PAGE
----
Posts Tagged: bees
You'll see an owl butterfly at the Bohart Museum of Entomology. You'll see a great-horned owl at...
Missy Gable, director of the UC Master Gardener Program, shows her children Emma and Bran how to use a bee vacuum device at the Häagen-Dazs Honey Bee Haven. Missy, then Missy Borel, served as the founding manager of the haven. (Photo by Kathy Keatley Garvey)
Nematologist and doctoral student Corwin Parker examines a nematode specimen. (Photo by Kathy Keatley Garvey)
A chocolate tree? You bet! Ernesto Sandoval, collections manager at the Botanical Conservatory, checks out a cacao tree. (Photo by Kathy Keatley Garvey)
The global decline of pollinators ought to concern everybody, and everybody ought to get involved,...
Keynote speaker Lynn Dicks (far left) of the School of Biological Sciences, University of East Anglia, United Kingdom, with conference co-chair Neal Williams, pollination ecologist, UC Davis Department of Entomology and Nematology, and speaker Rachel Vannette of the UC Davis Department of Entomology and Nematology, who addressed the crowd on her hummingbird research. (Photo by Kathy Keatley Garvey)
Vince Jones (far right) of Washington State University, Pullman, Wash., addressing the crowd on "Implementing a Honeybee Foraging Model and REDAPOLL Fruit Set Predictions in Washington State's Decision Aid System." (Photo by Kathy Keatley Garvey)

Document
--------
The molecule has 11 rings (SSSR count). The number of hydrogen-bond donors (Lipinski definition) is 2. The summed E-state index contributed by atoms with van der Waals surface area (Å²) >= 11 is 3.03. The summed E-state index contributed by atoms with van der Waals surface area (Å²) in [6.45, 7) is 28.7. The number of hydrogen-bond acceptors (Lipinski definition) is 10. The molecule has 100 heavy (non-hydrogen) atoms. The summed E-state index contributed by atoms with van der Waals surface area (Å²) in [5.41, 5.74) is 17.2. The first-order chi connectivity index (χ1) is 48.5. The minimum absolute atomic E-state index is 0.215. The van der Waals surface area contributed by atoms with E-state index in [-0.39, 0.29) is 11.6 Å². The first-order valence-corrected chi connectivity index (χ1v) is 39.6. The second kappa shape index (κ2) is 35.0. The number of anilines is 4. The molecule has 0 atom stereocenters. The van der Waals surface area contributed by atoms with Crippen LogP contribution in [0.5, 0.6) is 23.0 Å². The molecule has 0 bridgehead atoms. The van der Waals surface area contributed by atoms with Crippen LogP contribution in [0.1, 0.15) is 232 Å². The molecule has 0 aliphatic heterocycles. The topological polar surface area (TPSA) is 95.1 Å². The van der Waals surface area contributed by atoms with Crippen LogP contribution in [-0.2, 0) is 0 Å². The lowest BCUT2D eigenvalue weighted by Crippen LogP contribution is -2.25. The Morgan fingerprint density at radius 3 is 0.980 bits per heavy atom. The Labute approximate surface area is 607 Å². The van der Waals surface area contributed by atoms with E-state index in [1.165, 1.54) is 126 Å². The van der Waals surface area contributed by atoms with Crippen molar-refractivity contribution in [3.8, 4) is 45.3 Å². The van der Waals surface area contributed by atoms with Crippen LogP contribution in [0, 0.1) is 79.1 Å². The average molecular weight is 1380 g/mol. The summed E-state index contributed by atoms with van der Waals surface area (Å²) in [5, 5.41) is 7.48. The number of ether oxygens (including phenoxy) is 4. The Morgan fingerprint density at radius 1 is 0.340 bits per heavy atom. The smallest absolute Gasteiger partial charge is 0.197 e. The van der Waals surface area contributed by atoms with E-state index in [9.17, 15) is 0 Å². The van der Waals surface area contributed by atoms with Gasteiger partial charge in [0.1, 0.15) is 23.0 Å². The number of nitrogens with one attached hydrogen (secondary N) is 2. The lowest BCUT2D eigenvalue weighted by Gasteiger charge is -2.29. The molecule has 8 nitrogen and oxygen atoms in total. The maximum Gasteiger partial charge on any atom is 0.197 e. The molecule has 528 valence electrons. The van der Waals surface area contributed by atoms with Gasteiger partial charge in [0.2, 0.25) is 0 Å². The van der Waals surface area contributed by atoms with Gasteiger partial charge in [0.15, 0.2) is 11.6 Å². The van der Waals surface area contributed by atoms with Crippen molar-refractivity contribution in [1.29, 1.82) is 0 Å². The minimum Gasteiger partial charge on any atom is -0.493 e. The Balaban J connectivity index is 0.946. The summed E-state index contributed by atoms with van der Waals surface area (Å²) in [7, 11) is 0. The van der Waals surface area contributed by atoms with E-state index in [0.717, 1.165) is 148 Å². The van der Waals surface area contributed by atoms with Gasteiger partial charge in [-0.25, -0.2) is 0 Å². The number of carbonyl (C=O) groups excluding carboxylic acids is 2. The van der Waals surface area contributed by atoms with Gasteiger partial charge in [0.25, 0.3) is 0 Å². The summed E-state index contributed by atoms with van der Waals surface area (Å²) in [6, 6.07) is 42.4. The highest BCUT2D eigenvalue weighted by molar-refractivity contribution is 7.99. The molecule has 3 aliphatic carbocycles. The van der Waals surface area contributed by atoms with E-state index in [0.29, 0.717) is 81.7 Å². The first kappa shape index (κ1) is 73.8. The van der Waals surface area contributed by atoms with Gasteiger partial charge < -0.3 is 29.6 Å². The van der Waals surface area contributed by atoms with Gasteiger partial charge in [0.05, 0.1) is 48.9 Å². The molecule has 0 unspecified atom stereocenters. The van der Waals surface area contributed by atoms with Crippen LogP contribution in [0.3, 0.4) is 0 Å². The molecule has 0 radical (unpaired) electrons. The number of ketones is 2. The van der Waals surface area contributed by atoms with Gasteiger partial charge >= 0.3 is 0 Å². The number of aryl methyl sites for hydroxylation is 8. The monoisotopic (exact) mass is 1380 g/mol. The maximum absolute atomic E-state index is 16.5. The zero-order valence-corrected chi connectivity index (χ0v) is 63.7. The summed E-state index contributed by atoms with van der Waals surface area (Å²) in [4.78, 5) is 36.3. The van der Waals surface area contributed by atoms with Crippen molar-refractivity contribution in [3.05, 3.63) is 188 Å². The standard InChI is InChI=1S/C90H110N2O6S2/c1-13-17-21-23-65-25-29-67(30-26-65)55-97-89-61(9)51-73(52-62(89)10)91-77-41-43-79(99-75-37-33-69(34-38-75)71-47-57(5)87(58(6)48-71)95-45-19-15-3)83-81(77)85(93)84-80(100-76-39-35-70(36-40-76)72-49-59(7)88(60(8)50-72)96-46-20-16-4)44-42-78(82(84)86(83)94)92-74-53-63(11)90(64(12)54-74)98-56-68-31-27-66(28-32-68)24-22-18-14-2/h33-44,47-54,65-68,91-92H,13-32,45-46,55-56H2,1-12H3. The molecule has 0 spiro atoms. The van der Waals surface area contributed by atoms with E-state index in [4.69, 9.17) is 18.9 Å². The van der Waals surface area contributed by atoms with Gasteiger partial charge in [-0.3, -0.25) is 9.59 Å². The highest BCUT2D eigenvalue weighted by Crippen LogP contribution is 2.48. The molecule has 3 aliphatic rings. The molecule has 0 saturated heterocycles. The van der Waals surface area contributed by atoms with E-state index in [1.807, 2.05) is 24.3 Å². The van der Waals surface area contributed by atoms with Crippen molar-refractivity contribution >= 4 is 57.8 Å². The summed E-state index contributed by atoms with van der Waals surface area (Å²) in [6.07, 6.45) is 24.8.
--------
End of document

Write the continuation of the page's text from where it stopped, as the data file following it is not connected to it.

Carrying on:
It's break time in the ARC Ballroom, UC Davis, for the attendees at the International Pollinator Conference. (Photo by Kathy Keatley Garvey)
A reception for the crowd at the International Pollinator Conference. The site: the UC Davis Honey and Pollination Center, Robert Mondavi Institute. (Photo by Kathy Keatley Garvey)
Discussing the conference are these members of the Neal Williams lab. From left pollination ecologist Neal Williams, professor, UC Davis Department of Entomology and Nematology, and Nick Rosenberger, Colin Fagan and Anna Britzman. (Photo by Kathy Keatley Garvey)
Keynote speaker Christina Grozinger (left), distinguished professor of entomology and director of the Center for Pollinator Research, Pennsylvania State University, with conference co-chair Extension apiculturist Elina Lastro Niño, UC Davis Department of Entomology and Nematology. Grozinger served as Niño's major professor at Penn State. (Photo by Mea McNeil)
The organizers: From left are Elizabeth "Liz" Luu, events manager, UC Davis Honey and Pollination Center; conference co-chairs Elina Lastro Niño and Neal Williams of the UC Davis Department of Entomology and Nematology; and Amina Harris, director, the UC Davis Honey and Pollination Center. (Photo by Kathy Keatley Garvey)
The California Master Beekeeper Program (CAMBP), directed by Extension apiculturist Elina Lastro Niño of the University of California-Davis Department of Entomology and Nematology, is hosting two short courses in early August: one on “Planning Ahead for Your First Hives” and the other, “Working Your Colonies.”
Each will take place from 9 a.m. to 4 p.m. in the Harry H. Laidlaw Jr. Honey Bee Research Facility on Bee Biology Road, west of the central campus. The deadline to register is Thursday, Aug. 1.
“These courses are foundational to beekeeping husband excellence,” said Wendy Mather, program manager. “They are great for folks who are thinking about getting bees next season, as well as those who currently have bees and want to ensure they're doing whatever they can to ensure the success of their hives.”